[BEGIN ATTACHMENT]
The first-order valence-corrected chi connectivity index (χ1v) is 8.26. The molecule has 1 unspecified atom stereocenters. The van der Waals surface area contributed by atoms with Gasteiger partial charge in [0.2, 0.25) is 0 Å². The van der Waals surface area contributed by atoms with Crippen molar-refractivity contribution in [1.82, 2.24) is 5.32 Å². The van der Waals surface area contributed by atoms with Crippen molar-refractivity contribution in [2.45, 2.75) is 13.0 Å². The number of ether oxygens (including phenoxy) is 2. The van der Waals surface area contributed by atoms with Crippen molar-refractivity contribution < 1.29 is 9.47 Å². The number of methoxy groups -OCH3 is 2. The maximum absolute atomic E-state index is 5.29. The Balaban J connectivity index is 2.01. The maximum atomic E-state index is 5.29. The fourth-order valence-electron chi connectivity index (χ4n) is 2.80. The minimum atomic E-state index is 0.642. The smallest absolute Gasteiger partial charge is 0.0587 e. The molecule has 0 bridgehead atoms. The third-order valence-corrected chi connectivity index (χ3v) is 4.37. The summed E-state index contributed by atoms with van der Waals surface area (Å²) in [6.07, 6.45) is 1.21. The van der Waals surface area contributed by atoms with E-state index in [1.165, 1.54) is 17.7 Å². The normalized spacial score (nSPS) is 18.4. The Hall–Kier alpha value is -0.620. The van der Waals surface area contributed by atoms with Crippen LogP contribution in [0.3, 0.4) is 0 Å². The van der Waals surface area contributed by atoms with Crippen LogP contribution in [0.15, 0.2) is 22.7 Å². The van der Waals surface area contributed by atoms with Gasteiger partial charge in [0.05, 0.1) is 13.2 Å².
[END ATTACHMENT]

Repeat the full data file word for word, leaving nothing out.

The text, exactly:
The first-order valence-corrected chi connectivity index (χ1v) is 8.26. The molecule has 1 unspecified atom stereocenters. The van der Waals surface area contributed by atoms with Gasteiger partial charge in [0.2, 0.25) is 0 Å². The van der Waals surface area contributed by atoms with Crippen molar-refractivity contribution in [1.82, 2.24) is 5.32 Å². The van der Waals surface area contributed by atoms with Crippen molar-refractivity contribution in [2.45, 2.75) is 13.0 Å². The number of ether oxygens (including phenoxy) is 2. The van der Waals surface area contributed by atoms with Crippen molar-refractivity contribution < 1.29 is 9.47 Å². The number of methoxy groups -OCH3 is 2. The maximum absolute atomic E-state index is 5.29. The Balaban J connectivity index is 2.01. The maximum atomic E-state index is 5.29. The fourth-order valence-electron chi connectivity index (χ4n) is 2.80. The minimum atomic E-state index is 0.642. The smallest absolute Gasteiger partial charge is 0.0587 e. The molecule has 0 bridgehead atoms. The third-order valence-corrected chi connectivity index (χ3v) is 4.37. The summed E-state index contributed by atoms with van der Waals surface area (Å²) in [6.07, 6.45) is 1.21. The van der Waals surface area contributed by atoms with E-state index in [1.165, 1.54) is 17.7 Å². The normalized spacial score (nSPS) is 18.4. The Hall–Kier alpha value is -0.620. The van der Waals surface area contributed by atoms with Crippen LogP contribution in [0.3, 0.4) is 0 Å². The van der Waals surface area contributed by atoms with Crippen LogP contribution in [0.15, 0.2) is 22.7 Å². The van der Waals surface area contributed by atoms with Gasteiger partial charge in [0.05, 0.1) is 13.2 Å².